There’s more to school than book learning.
Of the many things which COVID-19 has taught me, that sits on my list of top three lessons.
Earlier this month the Oakdale Joint Unified released a tentative plan to return students 7-12 back to the classroom on a hybrid schedule. For some (me and mine included) it brought a deep breath of fresh air. For others, analysis and criticism of the district and the schedule quickly ensued.
Before delving further into my personal account, the true “mommy musing” perspective, it should be understood, this is not a time of one size fits all solutions. Parents have been presented with options. Independent learning, i.e.: remaining at home remains an option for families not yet comfortable with going back into the world. That’s not judgement, that’s simple fact.
The problem here, which many are either missing or disagree with, is close to a year ago we as Americans were each robbed of something at the hands of fear and a pandemic. We were robbed of freedom of choice. The opportunity to look at facts, weigh the risk and make a proper decision on our own.
Okay, I get it; the pandemic was/is a virus with potential to drastically affect the health and lives of many. Decisions were made based on science collected and data from other countries. What I love about the media, is the consistency of sharing the most extreme stories and numbers. Rarely, if at all did I see reports on patient recovery or benefits of exercising self-quarantine when exhibiting symptoms.
But I digress.
There’s a whole column I could pen just on the fear and societal paralysis of COVID alone, but this … well this is about our kids.
Now with close to a year of learning on the home front behind us, I use the word “learning” loosely by the way, it’s time to really look at things for what they are.
Prior to the pandemic multiple articles were penned as well as shared on the risk and negative effects of young people having too much screen time. Of the number of things noted the trend always seemed to note the negative impact of lack of socialization as well as risk of depression as students may struggle to decipher the real world versus the virtual world.
Before going forward I want to acknowledge the parent or family member reading this with a student who has excelled during this time. In short, that’s fantastic and hence the importance of the district offering choices. Sadly, that is not the trend or the majority of what our students are experiencing.
My two are a great example and in truth the primary reason I remain passionate about returning them to civilization. Prior to COVID each did above average work by way of scholastic performance. Now in fairness they are both teens, that in and of itself in “normal” times presents its own challenges. They’re kids after all not saints. Since the model of Distance Learning they have struggled both scholastically and mentally. Their grades have dipped south of “average” more than not and they have a mom who works from home.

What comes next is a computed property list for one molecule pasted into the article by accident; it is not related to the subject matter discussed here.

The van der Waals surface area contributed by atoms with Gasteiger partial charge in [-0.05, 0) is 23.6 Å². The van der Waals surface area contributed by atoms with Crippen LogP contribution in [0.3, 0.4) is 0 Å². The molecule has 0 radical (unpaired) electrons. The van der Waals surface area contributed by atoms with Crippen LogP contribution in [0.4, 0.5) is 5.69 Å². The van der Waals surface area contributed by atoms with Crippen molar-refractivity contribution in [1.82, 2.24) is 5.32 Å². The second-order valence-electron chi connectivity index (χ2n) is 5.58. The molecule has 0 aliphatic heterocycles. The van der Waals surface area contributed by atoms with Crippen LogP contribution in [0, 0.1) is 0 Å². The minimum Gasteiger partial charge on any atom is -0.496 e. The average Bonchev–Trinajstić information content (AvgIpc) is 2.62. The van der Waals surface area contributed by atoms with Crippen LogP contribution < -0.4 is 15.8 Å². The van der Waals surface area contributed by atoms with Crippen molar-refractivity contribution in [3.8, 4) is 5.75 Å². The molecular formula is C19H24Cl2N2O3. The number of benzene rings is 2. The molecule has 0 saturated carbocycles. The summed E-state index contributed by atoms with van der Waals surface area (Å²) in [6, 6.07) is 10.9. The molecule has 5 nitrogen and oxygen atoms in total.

In short, they are bored, frustrated and in some ways checked out. Hope is hard to come by when they believed they would only have to do this for the remainder of a school year, not the entirety of the next.
Now hold your judgement those with perfect children, this is not about your child, this is about the child which the media has finally started to report on. The child suffering from depression, isolation and suicidal tendencies. You see the trouble with all of this is that human beings are social creatures, not caged animals. Even the home school student has social interaction as part of their educational matrix. Yet when we started talking in “tiers” we were forced to accept a “temporary” caged animal status for our children.
Oh sure, they are able to see their friends and classmates via google classroom each day, give me a break. Think about this a moment, we have now taken the most insecure, self-critical group of humans and placed them in front of screens to stare at their image all day. Yes, yes I hear you in the back. They have the option of blacking out their screen, is that really an argument of acceptance? I’m just simply fed up.
Which brings me to the lead sentence and a “landing of the plane” if you will.
The past year has taught me that without socialization the task of education is jeopardized. Human interaction, generally speaking, feeds learning, the two go hand in hand. The outlet of self-expression, human contact, scenery change is essential to the nature of what it means to be human.
I’ve read the counter argument. I’ve read the thoughts on placing them at risk for what breaks down to two weeks of total learning on a hybrid schedule. Guess what? Call me selfish, but I don’t care.
These kids can reverse the negative trend of their grades over time. Reports are already out that colleges are re-evaluating acceptance and how they assess applicants. News flash, we shouldn’t be worried about college, we should be worried about our child’s overall health.
So open up the schools. Let us weigh the options for ourselves and shoot the dice in the way we feel best suits our student. This is after all public school we’re speaking of, so reinstate our freedom, because as for this mommy, I’d much rather see my kid beam onto a campus for two short days a week of promise than to continue to wipe tears from fear of what’s to come.
Teresa Hammond is a staff reporter for The Oakdale Leader, The Riverbank News and The Escalon Times. She may be reached at firstname.lastname@example.org or by calling 209-847-3021.